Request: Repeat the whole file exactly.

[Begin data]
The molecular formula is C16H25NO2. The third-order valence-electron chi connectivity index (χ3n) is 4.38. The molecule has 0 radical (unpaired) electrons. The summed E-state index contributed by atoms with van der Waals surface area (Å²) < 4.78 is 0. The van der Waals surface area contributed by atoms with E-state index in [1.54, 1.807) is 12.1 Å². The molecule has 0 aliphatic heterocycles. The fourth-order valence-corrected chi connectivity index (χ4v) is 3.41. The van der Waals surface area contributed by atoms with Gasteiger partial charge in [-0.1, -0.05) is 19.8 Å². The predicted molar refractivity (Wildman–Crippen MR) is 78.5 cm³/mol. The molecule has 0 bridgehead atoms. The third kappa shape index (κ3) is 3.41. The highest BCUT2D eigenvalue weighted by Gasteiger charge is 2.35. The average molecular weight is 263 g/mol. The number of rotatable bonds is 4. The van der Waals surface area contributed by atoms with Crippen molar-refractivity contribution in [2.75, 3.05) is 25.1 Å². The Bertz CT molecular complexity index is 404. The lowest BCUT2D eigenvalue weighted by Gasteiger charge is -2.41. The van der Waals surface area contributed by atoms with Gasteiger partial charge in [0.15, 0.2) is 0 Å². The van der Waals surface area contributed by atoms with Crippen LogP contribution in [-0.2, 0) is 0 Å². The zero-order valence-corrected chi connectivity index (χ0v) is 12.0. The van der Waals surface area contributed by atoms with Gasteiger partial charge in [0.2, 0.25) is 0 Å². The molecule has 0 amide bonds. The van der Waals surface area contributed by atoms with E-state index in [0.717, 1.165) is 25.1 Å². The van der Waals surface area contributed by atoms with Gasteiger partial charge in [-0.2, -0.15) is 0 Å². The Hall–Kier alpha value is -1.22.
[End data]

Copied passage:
The molecular formula is C16H25NO2. The third-order valence-electron chi connectivity index (χ3n) is 4.38. The molecule has 0 radical (unpaired) electrons. The summed E-state index contributed by atoms with van der Waals surface area (Å²) < 4.78 is 0. The van der Waals surface area contributed by atoms with E-state index in [1.54, 1.807) is 12.1 Å². The molecule has 0 aliphatic heterocycles. The fourth-order valence-corrected chi connectivity index (χ4v) is 3.41. The van der Waals surface area contributed by atoms with Gasteiger partial charge in [-0.1, -0.05) is 19.8 Å². The predicted molar refractivity (Wildman–Crippen MR) is 78.5 cm³/mol. The molecule has 0 bridgehead atoms. The third kappa shape index (κ3) is 3.41. The highest BCUT2D eigenvalue weighted by Gasteiger charge is 2.35. The average molecular weight is 263 g/mol. The number of rotatable bonds is 4. The van der Waals surface area contributed by atoms with Crippen molar-refractivity contribution in [2.75, 3.05) is 25.1 Å². The Bertz CT molecular complexity index is 404. The lowest BCUT2D eigenvalue weighted by Gasteiger charge is -2.41. The van der Waals surface area contributed by atoms with Gasteiger partial charge in [0.15, 0.2) is 0 Å². The van der Waals surface area contributed by atoms with Crippen LogP contribution in [-0.2, 0) is 0 Å². The zero-order valence-corrected chi connectivity index (χ0v) is 12.0. The van der Waals surface area contributed by atoms with Gasteiger partial charge in [0.2, 0.25) is 0 Å². The molecule has 0 amide bonds. The van der Waals surface area contributed by atoms with E-state index in [0.717, 1.165) is 25.1 Å². The van der Waals surface area contributed by atoms with Gasteiger partial charge in [-0.2, -0.15) is 0 Å². The Hall–Kier alpha value is -1.22.